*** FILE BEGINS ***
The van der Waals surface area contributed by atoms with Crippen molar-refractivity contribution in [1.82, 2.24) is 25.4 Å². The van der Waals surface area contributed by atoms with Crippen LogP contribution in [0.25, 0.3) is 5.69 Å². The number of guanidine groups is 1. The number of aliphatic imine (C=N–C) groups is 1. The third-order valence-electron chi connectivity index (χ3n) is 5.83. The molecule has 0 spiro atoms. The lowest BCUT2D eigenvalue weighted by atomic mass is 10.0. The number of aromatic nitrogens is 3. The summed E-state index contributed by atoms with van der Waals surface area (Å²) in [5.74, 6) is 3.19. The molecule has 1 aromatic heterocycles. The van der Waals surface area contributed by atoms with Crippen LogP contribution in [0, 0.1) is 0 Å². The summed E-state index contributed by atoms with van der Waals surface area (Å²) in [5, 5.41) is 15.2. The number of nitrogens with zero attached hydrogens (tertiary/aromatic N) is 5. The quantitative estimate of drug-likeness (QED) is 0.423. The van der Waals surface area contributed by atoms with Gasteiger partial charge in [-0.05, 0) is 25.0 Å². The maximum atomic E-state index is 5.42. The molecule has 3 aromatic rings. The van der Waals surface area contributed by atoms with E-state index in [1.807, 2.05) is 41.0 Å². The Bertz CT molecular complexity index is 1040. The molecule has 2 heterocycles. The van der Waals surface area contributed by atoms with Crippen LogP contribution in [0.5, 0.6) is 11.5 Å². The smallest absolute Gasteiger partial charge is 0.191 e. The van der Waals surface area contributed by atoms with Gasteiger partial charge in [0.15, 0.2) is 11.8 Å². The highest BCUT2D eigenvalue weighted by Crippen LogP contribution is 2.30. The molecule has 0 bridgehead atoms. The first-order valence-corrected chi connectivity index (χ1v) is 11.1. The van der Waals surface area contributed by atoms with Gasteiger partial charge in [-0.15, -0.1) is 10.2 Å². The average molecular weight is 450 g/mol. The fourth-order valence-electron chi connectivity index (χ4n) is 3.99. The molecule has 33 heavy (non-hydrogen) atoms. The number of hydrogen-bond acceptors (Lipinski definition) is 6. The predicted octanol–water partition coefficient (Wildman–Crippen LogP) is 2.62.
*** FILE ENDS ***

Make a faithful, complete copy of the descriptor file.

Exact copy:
The van der Waals surface area contributed by atoms with Crippen molar-refractivity contribution in [1.82, 2.24) is 25.4 Å². The van der Waals surface area contributed by atoms with Crippen LogP contribution in [0.25, 0.3) is 5.69 Å². The number of guanidine groups is 1. The number of aliphatic imine (C=N–C) groups is 1. The third-order valence-electron chi connectivity index (χ3n) is 5.83. The molecule has 0 spiro atoms. The lowest BCUT2D eigenvalue weighted by atomic mass is 10.0. The number of aromatic nitrogens is 3. The summed E-state index contributed by atoms with van der Waals surface area (Å²) in [5.74, 6) is 3.19. The molecule has 1 aromatic heterocycles. The van der Waals surface area contributed by atoms with Crippen LogP contribution in [0, 0.1) is 0 Å². The summed E-state index contributed by atoms with van der Waals surface area (Å²) in [5, 5.41) is 15.2. The number of nitrogens with zero attached hydrogens (tertiary/aromatic N) is 5. The quantitative estimate of drug-likeness (QED) is 0.423. The van der Waals surface area contributed by atoms with Gasteiger partial charge in [-0.05, 0) is 25.0 Å². The maximum atomic E-state index is 5.42. The molecule has 3 aromatic rings. The van der Waals surface area contributed by atoms with E-state index in [1.807, 2.05) is 41.0 Å². The Bertz CT molecular complexity index is 1040. The molecule has 2 heterocycles. The van der Waals surface area contributed by atoms with Crippen LogP contribution in [0.5, 0.6) is 11.5 Å². The smallest absolute Gasteiger partial charge is 0.191 e. The van der Waals surface area contributed by atoms with Gasteiger partial charge in [0.15, 0.2) is 11.8 Å². The highest BCUT2D eigenvalue weighted by Crippen LogP contribution is 2.30. The molecule has 0 bridgehead atoms. The first-order valence-corrected chi connectivity index (χ1v) is 11.1. The van der Waals surface area contributed by atoms with Gasteiger partial charge in [-0.15, -0.1) is 10.2 Å². The average molecular weight is 450 g/mol. The fourth-order valence-electron chi connectivity index (χ4n) is 3.99. The molecule has 33 heavy (non-hydrogen) atoms. The number of hydrogen-bond acceptors (Lipinski definition) is 6. The predicted octanol–water partition coefficient (Wildman–Crippen LogP) is 2.62.